A holistic approach to getting organisedMay 2, 2016
Oftentimes you hear people talking about decluttering, but what comes afterwards? Or you buy some fancy organising and storage products and are disappointed because the mess is not going away. That’s because one doesn’t work without the other, or at least only for a very short time.
The third issue is maintenance, which is often overlooked completely. You can declutter as long as you want. If you don’t build new routines and/or habits, the mess is going to be back pretty soon. Same with storage: The best organising products don’t make you tidier or more organised as long as you don’t declutter beforehand and change your habits at the same time.
In my view, we need to fuse all three factors in order to be successful. Let me explain each of the three circles and my holistic approach in more detail:
What is decluttering anyway? If you Google a definition, sentences along these lines will come up: ‘Remove unnecessary items from (an untidy or overcrowded place)’ or ‘To simplify or get rid of mess, disorder, complications, etc.’
I think we can all agree that it’s about letting go. Usually, the first things that come to mind are, of course, physical possessions. However, I think it is much more than this. How often do I hear (after a decluttering session): ‘Wow, now I can think a lot clearer!’? Some people even lose weight after decluttering their physical spaces!
Digital clutter is becoming a serious issue in this day and age as well. So are constant interruptions and impressions that we need to deal with. Our brains are overloaded (or at least feel like they are), and we struggle, too, with the FOMO (fear of missing out) syndrome.
I see decluttering as a shift in one’s attitude towards things, thoughts, and even people. Knowing where you want to go in life, knowing your purpose and priorities, is important when decluttering. It makes it a lot easier to make decisions. Does this item enhance my vision or not? Maybe it’s even a hindrance! So, focussing on the positive side and on the outcome, letting go becomes easier.
Also see my post about ‘To Purge or not to Purge …’ that gives you guidance if you struggle to decide what to let go or don’t know how to do so.
In this context, organising means arranging things systematically, putting them in order, arranging them in an orderly way.
So, let’s analyse this a bit closer. It’s about systems and order. For me, it answers the question about where and how things are stored. Again, this is not only for physical things but also for digital ones. We need to create a storage system that suits us. And because we are all different, there is, of course, no one-fits-all solution.
In short, it’s nothing other than about, everything needs a home! If things don’t have a storage place, they will be put in random places. An example that is quite common: People don’t have a place to put their keys (or don’t use it) and constantly waste time looking for them.
As mentioned above, a system can’t stand alone; it always includes habits and routines. Let me give you an example: I really like my SpaceCube. Let’s say you use it as a command centre. If you don’t change your habit to drop your paper mail on the kitchen bench top instead of using the SpaceCube as an inbox, it won’t help you at all. The letters will still pile up on the bench top.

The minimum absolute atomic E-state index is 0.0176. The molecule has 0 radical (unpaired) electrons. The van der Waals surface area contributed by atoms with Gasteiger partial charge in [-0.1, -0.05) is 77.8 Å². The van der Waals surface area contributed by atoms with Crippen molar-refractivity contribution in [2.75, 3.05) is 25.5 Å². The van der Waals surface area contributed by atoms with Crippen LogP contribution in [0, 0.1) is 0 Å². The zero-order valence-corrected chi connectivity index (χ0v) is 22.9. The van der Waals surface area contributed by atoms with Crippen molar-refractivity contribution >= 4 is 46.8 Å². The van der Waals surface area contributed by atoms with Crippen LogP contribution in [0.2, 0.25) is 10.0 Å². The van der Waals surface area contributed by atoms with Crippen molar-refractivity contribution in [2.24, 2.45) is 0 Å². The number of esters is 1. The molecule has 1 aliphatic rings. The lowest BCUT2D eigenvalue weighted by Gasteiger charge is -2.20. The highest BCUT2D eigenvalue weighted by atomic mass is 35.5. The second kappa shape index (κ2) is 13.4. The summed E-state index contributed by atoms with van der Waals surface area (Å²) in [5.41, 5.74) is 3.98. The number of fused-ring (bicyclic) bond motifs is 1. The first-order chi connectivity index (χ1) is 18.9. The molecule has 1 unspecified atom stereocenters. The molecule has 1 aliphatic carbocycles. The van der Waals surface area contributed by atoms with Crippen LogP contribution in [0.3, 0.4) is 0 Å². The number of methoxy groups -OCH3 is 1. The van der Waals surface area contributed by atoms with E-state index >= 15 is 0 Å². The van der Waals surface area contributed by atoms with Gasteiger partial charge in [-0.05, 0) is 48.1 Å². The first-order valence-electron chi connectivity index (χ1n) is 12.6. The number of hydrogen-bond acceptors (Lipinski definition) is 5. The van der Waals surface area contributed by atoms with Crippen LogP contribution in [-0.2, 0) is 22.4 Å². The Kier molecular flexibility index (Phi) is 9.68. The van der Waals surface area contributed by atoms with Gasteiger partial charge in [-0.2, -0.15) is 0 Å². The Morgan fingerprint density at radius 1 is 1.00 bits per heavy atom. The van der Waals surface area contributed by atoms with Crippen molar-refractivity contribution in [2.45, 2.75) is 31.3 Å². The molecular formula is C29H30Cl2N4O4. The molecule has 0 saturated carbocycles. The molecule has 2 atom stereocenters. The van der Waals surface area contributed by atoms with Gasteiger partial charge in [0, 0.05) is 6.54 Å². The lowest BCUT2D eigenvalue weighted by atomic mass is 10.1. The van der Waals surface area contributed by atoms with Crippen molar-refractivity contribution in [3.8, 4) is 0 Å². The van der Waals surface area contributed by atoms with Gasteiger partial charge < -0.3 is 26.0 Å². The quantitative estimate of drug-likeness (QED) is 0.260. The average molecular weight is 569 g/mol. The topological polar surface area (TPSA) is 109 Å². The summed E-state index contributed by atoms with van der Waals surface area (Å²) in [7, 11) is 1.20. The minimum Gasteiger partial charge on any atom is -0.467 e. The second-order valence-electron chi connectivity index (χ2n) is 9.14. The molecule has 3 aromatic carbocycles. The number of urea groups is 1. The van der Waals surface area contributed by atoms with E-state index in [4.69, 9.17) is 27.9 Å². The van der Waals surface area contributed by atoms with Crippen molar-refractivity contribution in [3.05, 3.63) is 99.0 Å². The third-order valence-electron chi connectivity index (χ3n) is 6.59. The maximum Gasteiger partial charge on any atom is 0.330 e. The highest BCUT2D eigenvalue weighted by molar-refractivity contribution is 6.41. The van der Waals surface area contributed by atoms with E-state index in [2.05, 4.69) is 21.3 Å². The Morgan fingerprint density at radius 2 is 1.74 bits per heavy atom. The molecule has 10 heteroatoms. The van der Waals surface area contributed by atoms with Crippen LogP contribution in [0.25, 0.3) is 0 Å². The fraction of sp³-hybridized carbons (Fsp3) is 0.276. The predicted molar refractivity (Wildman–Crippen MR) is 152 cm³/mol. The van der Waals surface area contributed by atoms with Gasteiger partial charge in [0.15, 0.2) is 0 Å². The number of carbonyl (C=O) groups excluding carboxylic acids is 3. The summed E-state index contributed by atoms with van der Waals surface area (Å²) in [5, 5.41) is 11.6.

That brings us to the third circle: Maintenance.
Maintenance means preserving a condition or situation. So, after we have decluttered and found a home for everything, we want it to stay like that. This is only possible if we invest some time and energy into maintaining the current state.
I like to compare it with dieting. After shedding 10 kilos, we can’t just go back to the old eating habits. If we do, we’ll carry the lost 10 kilos plus possibly more around again a few months later. We need to change habits to sustain our new self.
Of course, changing habits is often difficult. It takes discipline and some time until a new routine becomes a habit. However, we may not have to change everything at the same time. Pick one new habit and only work on the next one when you actually get used to the first.
As the three circles imply, I think the three topics are interlocked. They are not necessarily in sequence though. For example, before I start working with a client, I often ask them to start working on one new habit. It’s a myth that you can only start a new system or habit once you’ve decluttered and reorganised everything.
If, for example, paperwork is an issue for you, nothing stops you from creating an inbox and throwing all your mail in there instead of piling it up on the kitchen bench. This is a habit you can easily get into before you start decluttering the piles and piles of old paperwork.
As you can see in that example, organising and maintenance go hand in hand. Having a physical inbox and putting the mail in there is organising. It’s a system. However, the actual action of putting the mail into that box is going to become your habit, hence maintenance.
By the way, if you are wondering about the heart in the centre of it all … decisions are usually not made based on logical and rational reasoning. I encourage clients to listen to their heart (or guts), especially when they are decluttering. There is no right or wrong, it has to feel good for you.
This hopefully gives you a better idea of my holistic approach to organising. If you’d like to learn more about how I’m working with clients and what packages I offer, don’t hesitate to call me on 0413 216 589 or email to Chantal@www.photosinorder.com.au.